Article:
All posts tagged: Montessori Materials

Montessori for Infants and toddlers: Object Permanence Skills and Imbucare Box

When you look for Montessori materials for infants and Toddlers , the most well known are the Object permanence Boxes and Imbucare Boxes. But what is it and what does it refer to?  The object permanence boxes – whether it is wooden or an empty tissue box – is referred to as “imbucare” which is Italian for “post”, as in post a letter in a mailbox. When you put something INSIDE of something (ball in box, shell in drawer), that is imbucare. Any activity where the child uses his hands to put something ONTO something (“infilare”) or INTO something (“imbucare”), it aids in the development of the hand which ultimately aids in the development of the brain and the flourish of neural connections. Posting objects into boxes is a natural inclination for young children. This activity gives the child practice with hand-eye co-ordination as the soft ball is pushed through the hole. The shape is then retrieved from the front of the box in the drawer to repeat the activity over and over. The Skill involved in these activities is the Object …

The specificity of Montessori Materials

Montessori materials are quite unique and once you discover all of them, I promise you that you are going to be fascinated and never look back again. All of them are linked together while having a specific goal. Montessori materials invite activity. Each of the Montessori apparatus brings you to explore by the forms, colours and engage all the senses to help learn. The specificity of Montessori materials are that each of them isolates one quality. For example, the pink tower is made up of ten pink cubes of varying sizes. The child constructs a tower with the largest cube on the bottom and the smallest on top. This material isolates the concept of dimensions. The cubes are all the same colour and texture; the only difference is their size. The aim of this apparatus is to help the child feel with all his senses the variation in size by the weight, length, etc. Other materials isolate different concepts for example, the colour tablets for the colours, the geometry materials for forms, and so on. Moreover, all Montessori materials are …

Montessori for Infants: Heuristic play and Treasure Baskets

Recently, treasure baskets have been really all over the places and I am sure you have crossed them or at least heard these words somewhere. They are selling as a set or you can buy parts to make your own. This is how you might have heard about them. But at the end, what is it all about? Where does it come from? And what does it stand for? Treasure Baskets are an extension of a concept developed in the early 1980’s by Elinor Goldschmied and Sonia Jackson in their book, People under Three, called HEURISTIC PLAY. What does Heuristic play means? Heuristic play is rooted in young children’s natural curiosity. As babies grow, they move beyond being content to simply feel and ponder objects, to wanting to find out what can be done with them. Toddlers have an urge to handle things: to gather, fill, dump, stack, knock down, select and manipulate in other ways. Household or kitchen utensils offer this kind of activity as every parent knows, and can occupy a child for surprising stretches …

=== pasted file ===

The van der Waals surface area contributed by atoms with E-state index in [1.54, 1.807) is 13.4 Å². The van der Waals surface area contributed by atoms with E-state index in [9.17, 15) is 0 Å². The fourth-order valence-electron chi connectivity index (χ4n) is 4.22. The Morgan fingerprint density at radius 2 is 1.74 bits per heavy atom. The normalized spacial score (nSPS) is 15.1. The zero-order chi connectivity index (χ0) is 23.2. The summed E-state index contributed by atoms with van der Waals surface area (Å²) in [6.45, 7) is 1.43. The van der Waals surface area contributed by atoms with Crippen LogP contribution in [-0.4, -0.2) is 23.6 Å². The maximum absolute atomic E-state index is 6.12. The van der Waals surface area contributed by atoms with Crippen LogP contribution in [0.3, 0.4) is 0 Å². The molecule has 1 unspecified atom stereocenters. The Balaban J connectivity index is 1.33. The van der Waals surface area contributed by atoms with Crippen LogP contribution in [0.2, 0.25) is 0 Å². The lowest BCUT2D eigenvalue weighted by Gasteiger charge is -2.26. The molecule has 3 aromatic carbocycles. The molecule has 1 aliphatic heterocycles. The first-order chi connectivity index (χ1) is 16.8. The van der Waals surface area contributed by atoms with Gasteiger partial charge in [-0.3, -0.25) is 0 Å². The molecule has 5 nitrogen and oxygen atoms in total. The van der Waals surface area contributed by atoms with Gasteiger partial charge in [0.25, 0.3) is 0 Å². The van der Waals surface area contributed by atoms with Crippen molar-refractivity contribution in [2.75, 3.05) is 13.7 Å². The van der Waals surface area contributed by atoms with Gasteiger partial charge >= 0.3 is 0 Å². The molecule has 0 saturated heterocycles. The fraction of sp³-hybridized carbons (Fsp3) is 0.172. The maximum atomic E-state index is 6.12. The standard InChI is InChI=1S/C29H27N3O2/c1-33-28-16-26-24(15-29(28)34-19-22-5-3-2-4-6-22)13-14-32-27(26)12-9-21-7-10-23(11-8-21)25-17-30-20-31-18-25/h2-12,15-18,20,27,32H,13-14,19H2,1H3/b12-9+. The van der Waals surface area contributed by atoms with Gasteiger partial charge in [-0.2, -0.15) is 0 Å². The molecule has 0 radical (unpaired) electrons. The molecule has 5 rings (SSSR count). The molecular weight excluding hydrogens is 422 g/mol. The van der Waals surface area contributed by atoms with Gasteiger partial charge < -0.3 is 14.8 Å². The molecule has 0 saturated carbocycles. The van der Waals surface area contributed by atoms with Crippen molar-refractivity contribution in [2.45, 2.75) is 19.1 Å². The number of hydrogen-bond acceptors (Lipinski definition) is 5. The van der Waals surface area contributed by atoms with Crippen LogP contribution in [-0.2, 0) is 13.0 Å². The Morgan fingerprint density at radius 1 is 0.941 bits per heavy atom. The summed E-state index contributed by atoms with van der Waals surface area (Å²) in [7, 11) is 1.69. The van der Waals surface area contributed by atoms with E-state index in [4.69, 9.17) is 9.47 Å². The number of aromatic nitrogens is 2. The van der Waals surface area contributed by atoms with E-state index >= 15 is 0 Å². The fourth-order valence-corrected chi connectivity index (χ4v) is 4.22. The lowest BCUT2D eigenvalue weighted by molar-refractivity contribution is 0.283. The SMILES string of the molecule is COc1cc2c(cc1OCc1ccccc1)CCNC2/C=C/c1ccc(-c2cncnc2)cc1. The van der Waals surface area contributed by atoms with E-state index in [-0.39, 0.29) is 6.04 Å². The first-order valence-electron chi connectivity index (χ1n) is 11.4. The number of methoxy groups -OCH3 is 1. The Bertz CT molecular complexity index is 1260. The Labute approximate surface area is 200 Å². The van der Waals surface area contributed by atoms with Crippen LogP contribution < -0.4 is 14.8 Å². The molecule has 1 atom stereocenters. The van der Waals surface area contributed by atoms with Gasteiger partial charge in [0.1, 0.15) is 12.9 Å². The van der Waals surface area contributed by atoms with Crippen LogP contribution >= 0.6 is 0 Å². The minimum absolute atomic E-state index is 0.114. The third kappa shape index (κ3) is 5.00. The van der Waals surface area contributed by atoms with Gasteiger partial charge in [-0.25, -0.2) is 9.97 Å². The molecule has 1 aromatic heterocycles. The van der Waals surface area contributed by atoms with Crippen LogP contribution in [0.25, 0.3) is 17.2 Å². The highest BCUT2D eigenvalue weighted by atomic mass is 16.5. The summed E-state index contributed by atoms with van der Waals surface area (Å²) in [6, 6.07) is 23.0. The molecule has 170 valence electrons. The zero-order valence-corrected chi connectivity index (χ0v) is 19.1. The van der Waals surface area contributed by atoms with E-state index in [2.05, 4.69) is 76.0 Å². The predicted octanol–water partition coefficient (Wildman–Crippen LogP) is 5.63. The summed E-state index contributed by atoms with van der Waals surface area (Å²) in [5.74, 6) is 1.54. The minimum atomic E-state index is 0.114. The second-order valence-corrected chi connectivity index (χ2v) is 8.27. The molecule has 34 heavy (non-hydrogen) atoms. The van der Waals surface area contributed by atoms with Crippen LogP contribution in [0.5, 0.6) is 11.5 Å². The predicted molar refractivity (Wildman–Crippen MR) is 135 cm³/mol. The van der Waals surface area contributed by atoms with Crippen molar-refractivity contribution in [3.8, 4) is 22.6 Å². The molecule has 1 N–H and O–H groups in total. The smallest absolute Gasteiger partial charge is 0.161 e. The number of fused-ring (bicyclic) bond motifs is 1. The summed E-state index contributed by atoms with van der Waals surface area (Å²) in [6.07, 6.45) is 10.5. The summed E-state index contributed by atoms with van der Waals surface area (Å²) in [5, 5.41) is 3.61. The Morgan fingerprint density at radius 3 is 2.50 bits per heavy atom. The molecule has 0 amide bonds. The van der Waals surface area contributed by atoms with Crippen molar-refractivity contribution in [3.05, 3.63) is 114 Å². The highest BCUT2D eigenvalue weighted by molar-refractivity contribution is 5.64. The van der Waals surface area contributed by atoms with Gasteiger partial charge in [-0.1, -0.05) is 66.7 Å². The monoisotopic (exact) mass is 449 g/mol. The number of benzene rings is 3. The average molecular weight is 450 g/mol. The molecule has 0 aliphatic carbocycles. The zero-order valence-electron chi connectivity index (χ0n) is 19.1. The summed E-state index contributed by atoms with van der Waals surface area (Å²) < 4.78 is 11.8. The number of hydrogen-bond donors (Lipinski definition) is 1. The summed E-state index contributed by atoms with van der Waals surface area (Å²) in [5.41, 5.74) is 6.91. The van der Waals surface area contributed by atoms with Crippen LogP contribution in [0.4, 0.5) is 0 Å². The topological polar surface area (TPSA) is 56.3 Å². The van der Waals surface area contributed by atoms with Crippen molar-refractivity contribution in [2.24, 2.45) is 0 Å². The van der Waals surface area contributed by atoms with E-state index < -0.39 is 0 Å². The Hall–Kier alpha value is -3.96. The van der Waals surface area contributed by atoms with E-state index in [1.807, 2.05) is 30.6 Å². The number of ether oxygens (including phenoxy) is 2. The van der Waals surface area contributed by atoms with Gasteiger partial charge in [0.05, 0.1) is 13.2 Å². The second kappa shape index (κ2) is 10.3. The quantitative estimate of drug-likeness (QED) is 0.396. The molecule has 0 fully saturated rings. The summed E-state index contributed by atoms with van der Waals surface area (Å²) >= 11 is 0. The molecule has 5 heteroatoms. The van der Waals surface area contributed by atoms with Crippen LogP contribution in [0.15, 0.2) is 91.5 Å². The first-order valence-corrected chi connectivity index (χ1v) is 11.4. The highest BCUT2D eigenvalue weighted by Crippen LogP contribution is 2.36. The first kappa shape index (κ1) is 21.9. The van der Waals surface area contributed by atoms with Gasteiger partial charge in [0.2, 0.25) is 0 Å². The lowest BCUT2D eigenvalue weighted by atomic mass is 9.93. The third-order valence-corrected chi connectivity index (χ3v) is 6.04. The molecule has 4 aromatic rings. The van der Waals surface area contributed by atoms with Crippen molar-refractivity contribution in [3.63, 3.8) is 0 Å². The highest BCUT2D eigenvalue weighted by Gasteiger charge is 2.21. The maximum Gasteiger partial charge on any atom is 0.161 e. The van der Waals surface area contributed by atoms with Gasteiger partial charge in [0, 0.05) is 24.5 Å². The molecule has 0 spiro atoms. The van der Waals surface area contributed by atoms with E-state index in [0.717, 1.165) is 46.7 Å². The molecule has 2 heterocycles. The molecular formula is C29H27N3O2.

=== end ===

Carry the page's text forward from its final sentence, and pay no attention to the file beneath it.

The Five key learning areas of a Montessori classroom

During my research about Montessori, I have discovered something very fascinating: the five key learning areas. The fact that learning is divided into five subjects and that these subjects are all linked together, I thought it was genius. Then discovering all the Montessori apparatus and all what Montessori has done, I was definitely converted. In a Montessori classroom, you will normally find these five areas separated with the designated materials. At home, depending on the space you have and if you are looking to recreate a classroom, you can try to follow the learning areas or just put things together on your shelves. We are trying to set up a classroom so we are following this as much as we can. So a Montessori classroom is divided in five areas: the Sensorial area: The Sensorial area of the classroom helps children become more aware of smaller details that are often overlooked. Each sensorial activity focuses on one important quality such as colour, weight, shape, size, texture, sound or smell. For examples, the knobbed cylinders and colour tablets. Sensorial activities …

Montessori at home

In September last year, #1 started at reception year and she was five. One of the challenges was to teach her reading. She knew her alphabets and was eager to learn but quite rapidly we realised that she was struggling with the concept of blending. It was just like putting some toothed wheels together and not knowing how and where to start the mechanic. #1 suffers from ASD, she is high functional which means that her struggles are more subtle but they are here and we try to help her as much as we can each time we have one in front of us. Since baby, I used to work with her with the Montessori pedagogy but just by doing some Montessori inspired activities. I never drown myself into it properly. I just liked the fact to involve a young child in our day to day life and let her be. At two, she was folding the clothes with me, cooking with me and able to snack by herself. All these little engaging things we …